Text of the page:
• Understanding who your customers are: demographics, needs, patterns and preferences, and how to reach them
  • Understanding who your competitors are: products offered, strengths and weaknesses, and market share owned
  • By understanding your customers and your competitors, you will be able to tailor your product effectively to fit the needs of your target audience while not duplicating products already on the market.

Once you have identified the needs of your customer base and the weaknesses of your competitors, you may be able to find a niche for your product. Small companies generally cannot serve the needs of an entire market. By specializing your product, however, to fit a small group of needs, you can play a role in a niche market, catering exclusively to customers with specific needs and dominating market share in that category. For example, you want to start a company that makes laundry detergent. You can’t possibly overtake some of the major name brands and there is no room for another generic product. Instead, you make a special detergent designed specifically for people with a certain allergy triggered by most detergents. By catering to this group, you pull them away from other detergents on the market and become the exclusive provider of allergy-free detergents or organic detergents. You have created a niche market.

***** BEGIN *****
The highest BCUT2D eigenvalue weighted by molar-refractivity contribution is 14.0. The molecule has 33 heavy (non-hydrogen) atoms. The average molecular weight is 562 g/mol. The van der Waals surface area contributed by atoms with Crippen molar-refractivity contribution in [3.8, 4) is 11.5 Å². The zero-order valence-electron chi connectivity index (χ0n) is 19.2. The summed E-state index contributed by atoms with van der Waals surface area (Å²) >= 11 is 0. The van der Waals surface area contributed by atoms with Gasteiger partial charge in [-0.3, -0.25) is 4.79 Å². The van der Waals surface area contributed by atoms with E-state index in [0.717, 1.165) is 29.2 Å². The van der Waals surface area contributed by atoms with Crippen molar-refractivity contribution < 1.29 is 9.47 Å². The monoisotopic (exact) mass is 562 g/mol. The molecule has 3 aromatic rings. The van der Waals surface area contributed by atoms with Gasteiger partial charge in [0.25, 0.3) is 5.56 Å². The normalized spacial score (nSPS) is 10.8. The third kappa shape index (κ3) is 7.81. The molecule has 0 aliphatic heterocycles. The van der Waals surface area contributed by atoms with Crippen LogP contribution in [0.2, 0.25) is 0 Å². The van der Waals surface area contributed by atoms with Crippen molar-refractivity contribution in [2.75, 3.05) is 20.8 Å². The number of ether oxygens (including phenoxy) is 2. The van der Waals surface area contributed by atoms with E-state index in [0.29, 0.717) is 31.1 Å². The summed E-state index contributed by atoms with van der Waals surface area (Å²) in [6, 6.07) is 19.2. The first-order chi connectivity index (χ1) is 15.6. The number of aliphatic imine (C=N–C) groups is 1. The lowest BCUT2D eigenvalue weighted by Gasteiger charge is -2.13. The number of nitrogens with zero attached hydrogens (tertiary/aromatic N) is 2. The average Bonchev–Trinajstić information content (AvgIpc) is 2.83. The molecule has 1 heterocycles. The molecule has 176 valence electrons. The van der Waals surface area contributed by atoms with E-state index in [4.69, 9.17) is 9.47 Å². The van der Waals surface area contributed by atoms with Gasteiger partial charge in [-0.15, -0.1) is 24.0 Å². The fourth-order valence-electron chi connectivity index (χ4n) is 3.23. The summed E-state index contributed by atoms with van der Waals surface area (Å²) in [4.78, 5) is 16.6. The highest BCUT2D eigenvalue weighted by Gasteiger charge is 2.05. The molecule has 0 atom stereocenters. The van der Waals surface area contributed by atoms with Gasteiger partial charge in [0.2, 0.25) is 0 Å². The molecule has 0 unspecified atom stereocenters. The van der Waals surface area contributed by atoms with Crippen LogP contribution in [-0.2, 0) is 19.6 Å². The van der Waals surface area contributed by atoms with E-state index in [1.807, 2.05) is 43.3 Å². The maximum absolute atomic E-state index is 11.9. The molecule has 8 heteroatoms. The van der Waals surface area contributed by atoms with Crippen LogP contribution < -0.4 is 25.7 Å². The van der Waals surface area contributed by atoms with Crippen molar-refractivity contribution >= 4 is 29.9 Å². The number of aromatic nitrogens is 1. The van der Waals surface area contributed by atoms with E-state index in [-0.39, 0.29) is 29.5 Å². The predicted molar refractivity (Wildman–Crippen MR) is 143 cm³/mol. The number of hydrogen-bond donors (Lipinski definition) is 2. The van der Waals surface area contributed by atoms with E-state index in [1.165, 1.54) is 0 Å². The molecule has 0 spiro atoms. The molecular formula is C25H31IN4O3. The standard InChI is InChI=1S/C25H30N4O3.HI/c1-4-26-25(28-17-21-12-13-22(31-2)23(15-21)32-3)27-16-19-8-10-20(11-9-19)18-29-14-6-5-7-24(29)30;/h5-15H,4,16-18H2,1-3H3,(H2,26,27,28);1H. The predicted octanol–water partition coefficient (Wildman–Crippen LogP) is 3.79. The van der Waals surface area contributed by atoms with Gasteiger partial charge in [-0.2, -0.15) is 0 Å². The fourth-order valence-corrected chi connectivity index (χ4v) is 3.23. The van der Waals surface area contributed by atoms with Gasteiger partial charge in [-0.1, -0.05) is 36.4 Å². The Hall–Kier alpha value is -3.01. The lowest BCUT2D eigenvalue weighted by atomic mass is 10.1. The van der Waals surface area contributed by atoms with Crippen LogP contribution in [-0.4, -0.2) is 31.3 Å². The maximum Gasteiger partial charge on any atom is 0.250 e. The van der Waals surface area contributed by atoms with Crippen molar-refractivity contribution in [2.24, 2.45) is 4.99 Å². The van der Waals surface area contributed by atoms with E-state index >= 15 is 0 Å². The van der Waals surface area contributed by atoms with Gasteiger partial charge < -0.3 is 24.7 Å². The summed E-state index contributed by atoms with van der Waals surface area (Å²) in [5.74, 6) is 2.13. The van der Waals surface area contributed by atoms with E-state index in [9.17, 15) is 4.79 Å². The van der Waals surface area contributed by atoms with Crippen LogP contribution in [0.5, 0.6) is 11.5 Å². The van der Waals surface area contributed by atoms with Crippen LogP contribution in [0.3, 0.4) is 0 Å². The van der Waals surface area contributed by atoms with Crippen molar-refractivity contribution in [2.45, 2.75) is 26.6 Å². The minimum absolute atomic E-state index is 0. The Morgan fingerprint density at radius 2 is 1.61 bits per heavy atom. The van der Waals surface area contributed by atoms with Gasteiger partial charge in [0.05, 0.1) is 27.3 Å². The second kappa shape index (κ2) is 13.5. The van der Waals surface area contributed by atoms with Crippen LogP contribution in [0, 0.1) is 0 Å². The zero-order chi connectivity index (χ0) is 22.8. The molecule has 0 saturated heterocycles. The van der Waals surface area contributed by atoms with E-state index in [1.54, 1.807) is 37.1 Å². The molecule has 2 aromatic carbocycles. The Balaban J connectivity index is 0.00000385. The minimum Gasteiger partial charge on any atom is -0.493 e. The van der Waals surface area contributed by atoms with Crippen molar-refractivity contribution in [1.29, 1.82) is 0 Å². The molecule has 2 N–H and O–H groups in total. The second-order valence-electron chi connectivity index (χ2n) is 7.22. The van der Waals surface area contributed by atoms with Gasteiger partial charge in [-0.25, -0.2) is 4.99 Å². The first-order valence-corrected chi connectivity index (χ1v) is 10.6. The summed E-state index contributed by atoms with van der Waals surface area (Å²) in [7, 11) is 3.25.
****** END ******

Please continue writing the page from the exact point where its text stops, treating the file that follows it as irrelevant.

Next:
Creating a niche market eliminates direct competitors by targeting specific customers with a product geared entirely toward their needs. By organizing the information from your customer research and competitor research, you can identify overlaps, gaps, and needs that are not being met. Creativity and innovation can help you identify your niche and design a product to fit your target audience. A word of caution about creating a niche market—sometimes entrepreneurs can get so caught up in creating a tiny niche market that they eliminate their entire customer base.


A marketing plan is critical to entrepreneurial success because it tells you who you need to reach and how you are going to reach them. Without customers, you have no business. Your marketing plan will become part of your overall business plan that you present to lenders and investors.